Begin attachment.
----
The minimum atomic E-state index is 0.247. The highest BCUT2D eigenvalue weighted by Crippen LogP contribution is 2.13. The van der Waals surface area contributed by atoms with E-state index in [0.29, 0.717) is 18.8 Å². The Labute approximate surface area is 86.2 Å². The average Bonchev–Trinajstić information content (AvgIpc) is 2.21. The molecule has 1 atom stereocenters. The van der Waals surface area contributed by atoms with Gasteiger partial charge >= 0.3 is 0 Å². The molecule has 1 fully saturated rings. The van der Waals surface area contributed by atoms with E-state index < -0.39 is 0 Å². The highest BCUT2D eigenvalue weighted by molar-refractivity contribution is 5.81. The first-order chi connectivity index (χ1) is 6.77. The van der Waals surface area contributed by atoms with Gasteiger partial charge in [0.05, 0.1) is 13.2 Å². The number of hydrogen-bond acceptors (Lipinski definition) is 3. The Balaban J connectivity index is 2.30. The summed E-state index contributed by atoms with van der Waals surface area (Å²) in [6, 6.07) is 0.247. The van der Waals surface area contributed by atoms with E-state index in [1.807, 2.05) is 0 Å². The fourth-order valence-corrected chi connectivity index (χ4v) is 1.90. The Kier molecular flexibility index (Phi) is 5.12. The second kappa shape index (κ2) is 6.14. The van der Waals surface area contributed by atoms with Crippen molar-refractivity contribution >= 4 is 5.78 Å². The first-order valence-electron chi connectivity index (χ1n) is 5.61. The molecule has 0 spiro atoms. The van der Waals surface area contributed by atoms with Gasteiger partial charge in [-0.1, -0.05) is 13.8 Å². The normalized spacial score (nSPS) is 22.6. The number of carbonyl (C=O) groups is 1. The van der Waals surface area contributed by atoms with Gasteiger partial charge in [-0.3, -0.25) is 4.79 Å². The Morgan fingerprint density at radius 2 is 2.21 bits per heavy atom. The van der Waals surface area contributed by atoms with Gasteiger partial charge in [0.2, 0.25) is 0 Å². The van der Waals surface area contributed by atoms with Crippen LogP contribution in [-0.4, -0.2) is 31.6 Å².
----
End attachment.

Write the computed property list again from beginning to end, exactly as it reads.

The minimum atomic E-state index is 0.247. The highest BCUT2D eigenvalue weighted by Crippen LogP contribution is 2.13. The van der Waals surface area contributed by atoms with E-state index in [0.29, 0.717) is 18.8 Å². The Labute approximate surface area is 86.2 Å². The average Bonchev–Trinajstić information content (AvgIpc) is 2.21. The molecule has 1 atom stereocenters. The van der Waals surface area contributed by atoms with Gasteiger partial charge >= 0.3 is 0 Å². The molecule has 1 fully saturated rings. The van der Waals surface area contributed by atoms with E-state index < -0.39 is 0 Å². The highest BCUT2D eigenvalue weighted by molar-refractivity contribution is 5.81. The first-order chi connectivity index (χ1) is 6.77. The van der Waals surface area contributed by atoms with Gasteiger partial charge in [0.05, 0.1) is 13.2 Å². The number of hydrogen-bond acceptors (Lipinski definition) is 3. The Balaban J connectivity index is 2.30. The summed E-state index contributed by atoms with van der Waals surface area (Å²) in [6, 6.07) is 0.247. The van der Waals surface area contributed by atoms with E-state index in [1.807, 2.05) is 0 Å². The fourth-order valence-corrected chi connectivity index (χ4v) is 1.90. The Kier molecular flexibility index (Phi) is 5.12. The second kappa shape index (κ2) is 6.14. The van der Waals surface area contributed by atoms with Crippen molar-refractivity contribution >= 4 is 5.78 Å². The first-order valence-electron chi connectivity index (χ1n) is 5.61. The molecule has 0 spiro atoms. The van der Waals surface area contributed by atoms with Gasteiger partial charge in [-0.1, -0.05) is 13.8 Å². The normalized spacial score (nSPS) is 22.6. The number of carbonyl (C=O) groups is 1. The van der Waals surface area contributed by atoms with Gasteiger partial charge in [-0.3, -0.25) is 4.79 Å². The Morgan fingerprint density at radius 2 is 2.21 bits per heavy atom. The van der Waals surface area contributed by atoms with Gasteiger partial charge in [0.2, 0.25) is 0 Å². The van der Waals surface area contributed by atoms with Crippen LogP contribution in [-0.4, -0.2) is 31.6 Å².